The stingy renovation of the Inquirer building is a crime against both police and the public
The new headquarters could have given the Police Department a chance to forge a new culture. Instead, they got a bunker that walls off the force from the city.
It’s been a full decade since The Philadelphia Inquirer and Daily News sold their soaring white tower on North Broad Street and moved into the ladies garments section of the long-defunct Strawbridge & Clothier department store. Now the Philadelphia Police Department is giving up the Roundhouse, a product of the city’s heralded, ‘50s reform era, and installing itself in the lower floors of The Inquirer’s classic newspaper building.
Such is the cycle of life in the modern city: Institutions evolve. Space requirements change. Survival beats sentimentality. As The Inquirer struggled to reinvent itself for the digital age in 2012, its new quarters allowed the media company to shed the baggage of its print history. Given the reckoning that American police departments have faced since the murder of George Floyd, leaving the cramped Roundhouse on Race Street — with its tainted history of abuse and lingering ghost of Frank Rizzo — could similarly give the embattled Philadelphia force a chance to forge a new approach to policing.
But from what I saw during a 90-minute tour of The Inquirer’s old home (once my work home, too), it’s hard to imagine that the renovated building will provide a conducive environment for the much-needed changes. The $280 million project, which was managed by the Kenney Administration and executed by developer Bart Blatstein’s Tower Investments, has produced a dismal municipal bunker, walled off from the surrounding city and the people the police are meant to protect.
» READ MORE: A final farewell to "Tower of Truth"
While the historic Inquirer tower, designed in 1925 by Rankin, Kellogg & Crane, rises 18 stories, the Police Department will occupy only the lower seven. The upper floors will be mothballed and most of the building’s 1,200 occupants will be housed in the five-story horizontal podium along Callowhill Street, a cavernous space originally built to contain The Inquirer’s mighty presses. After the print operation moved to the suburbs in the early ‘90s, that area was converted to one of the most inspiring newsrooms in America, a bi-level cathedral of light with 40-foot ceilings. Yet, somehow, the city and its design consultant, USA Architects, have managed to turn the sun-drenched interior into a warren of windowless, low-ceilinged offices.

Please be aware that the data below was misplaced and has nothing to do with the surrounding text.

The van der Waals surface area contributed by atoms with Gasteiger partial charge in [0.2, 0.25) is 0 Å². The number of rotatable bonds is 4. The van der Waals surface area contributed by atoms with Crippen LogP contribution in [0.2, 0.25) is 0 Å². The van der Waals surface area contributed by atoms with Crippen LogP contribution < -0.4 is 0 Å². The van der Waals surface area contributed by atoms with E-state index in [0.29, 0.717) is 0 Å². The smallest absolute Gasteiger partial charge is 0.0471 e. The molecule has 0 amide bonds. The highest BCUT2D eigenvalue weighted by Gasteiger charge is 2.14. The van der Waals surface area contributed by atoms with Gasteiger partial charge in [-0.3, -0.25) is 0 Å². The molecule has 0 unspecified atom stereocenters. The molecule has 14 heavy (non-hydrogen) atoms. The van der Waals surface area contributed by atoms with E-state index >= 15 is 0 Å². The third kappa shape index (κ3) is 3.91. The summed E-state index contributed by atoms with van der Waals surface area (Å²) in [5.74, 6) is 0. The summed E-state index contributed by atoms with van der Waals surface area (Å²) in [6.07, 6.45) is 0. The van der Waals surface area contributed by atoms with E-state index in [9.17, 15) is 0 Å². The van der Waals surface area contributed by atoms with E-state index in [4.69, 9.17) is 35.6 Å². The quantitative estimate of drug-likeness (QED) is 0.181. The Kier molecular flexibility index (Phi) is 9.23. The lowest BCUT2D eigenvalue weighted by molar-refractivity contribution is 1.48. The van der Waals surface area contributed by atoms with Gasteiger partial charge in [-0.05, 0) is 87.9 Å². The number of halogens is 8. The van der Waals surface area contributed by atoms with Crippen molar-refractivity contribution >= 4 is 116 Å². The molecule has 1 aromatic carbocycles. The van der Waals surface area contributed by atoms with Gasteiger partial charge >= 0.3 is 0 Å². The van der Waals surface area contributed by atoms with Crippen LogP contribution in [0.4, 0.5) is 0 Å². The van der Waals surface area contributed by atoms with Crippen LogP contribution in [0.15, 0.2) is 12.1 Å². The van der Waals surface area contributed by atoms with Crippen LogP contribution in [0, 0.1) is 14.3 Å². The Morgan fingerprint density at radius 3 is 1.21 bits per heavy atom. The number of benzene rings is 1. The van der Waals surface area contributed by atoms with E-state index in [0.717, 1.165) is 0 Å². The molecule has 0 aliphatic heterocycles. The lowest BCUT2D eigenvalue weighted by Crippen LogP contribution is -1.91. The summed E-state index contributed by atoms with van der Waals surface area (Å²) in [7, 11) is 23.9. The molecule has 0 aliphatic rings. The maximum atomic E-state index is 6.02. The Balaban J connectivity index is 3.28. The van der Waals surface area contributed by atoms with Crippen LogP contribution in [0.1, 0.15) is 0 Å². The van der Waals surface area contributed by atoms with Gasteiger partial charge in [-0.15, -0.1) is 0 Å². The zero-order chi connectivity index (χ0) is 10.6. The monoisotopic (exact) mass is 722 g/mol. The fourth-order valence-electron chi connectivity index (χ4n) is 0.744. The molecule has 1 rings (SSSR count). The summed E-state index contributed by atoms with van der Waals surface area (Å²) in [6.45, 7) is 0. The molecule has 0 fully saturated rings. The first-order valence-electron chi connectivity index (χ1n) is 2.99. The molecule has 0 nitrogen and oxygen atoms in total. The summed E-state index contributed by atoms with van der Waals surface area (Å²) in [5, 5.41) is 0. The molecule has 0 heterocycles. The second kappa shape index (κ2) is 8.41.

As the city’s media tour made its way along the long dreary corridors, there were so few views of the outside world that journalists began to lose track of their location. Were they on the Broad, Callowhill, or 15th Street side of the building, several wanted to know. The floors in the hallways are finished in a checkerboard of black-and-white vinyl tiles, which resemble something you would see in a school cafeteria back in the ‘60s. The busy pattern further compounds the disorientation. The walls are painted a cerulean blue, as if to suggest a sky that no one will see.
>> WATCH: Inside the new Philadelphia Police Department headquarters on Broad Street
Once we reached the homicide division, the claustrophobia only intensified. The 100-person unit, which is battling to reduce Philadelphia’s deadly gun violence, has been shoehorned into a single room. While detectives no longer have to share desks, as they did in the Roundhouse, their new office does not have a single window. Several electric typewriters were lined up on a row of filing cabinets. They were brought over from Race Street, despite being labeled “broken.” Their presence gives the place an aura of built-in decrepitude.
Things aren’t much better in the medical examiner’s office and morgue. The city did manage to provide a shower stall, so pathologists can wash off dangerous bacteria after conducting an autopsy. But the design is closer to something you’d see in a prison. Meanwhile, the video conferencing room has been given the best seat in the house, with a wall of windows overlooking Broad Street. The problem is, the ample natural light requires the shades to be pulled tight during calls.
Yes, the restoration of the building’s exterior and historic lobby is stunning. At some point in the past, the Inquirer building was given a coat of snow white paint, which ended up obscuring the rich texture of its terra-cotta and brick facade. Now that the paint has been removed, we can see that the tower is more of a rich ivory and the building base, once industrial gray, is a warm buff tone.
Every keystone, shield, medallion, and urn stands out in sharp relief. The Westminster chimes in the bell tower, which was designed to echo the early American versions atop Independence Hall and the Merchants Exchange, once again toll on the hour.
» READ MORE: Philly Police are almost out of the Roundhouse and into their new headquarters: The old Inquirer building
Such a pristine restoration is the least that the public deserves, given that Blatstein received $40 million in historic tax credits from the federal government to subsidize the work.
How, then, did USA Architects make such a mess of the interior? The firm is the same one that designed the forbidding, black-and-white striped tower on the Camden waterfront for South Jersey political boss and insurance executive George Norcross. But I suspect that even the best architects probably would have struggled to carve up the lower floors into pleasant offices. That long horizontal podium, nearly 400,000 square feet, is extremely deep, and most of the windows are on the Callowhill and Broad Street sides. Once private offices were constructed along window walls, the rest of the interior was left in the dark. Because journalists were not allowed to see the space designated for the 911 call center, it is impossible to evaluate what working conditions will be like there.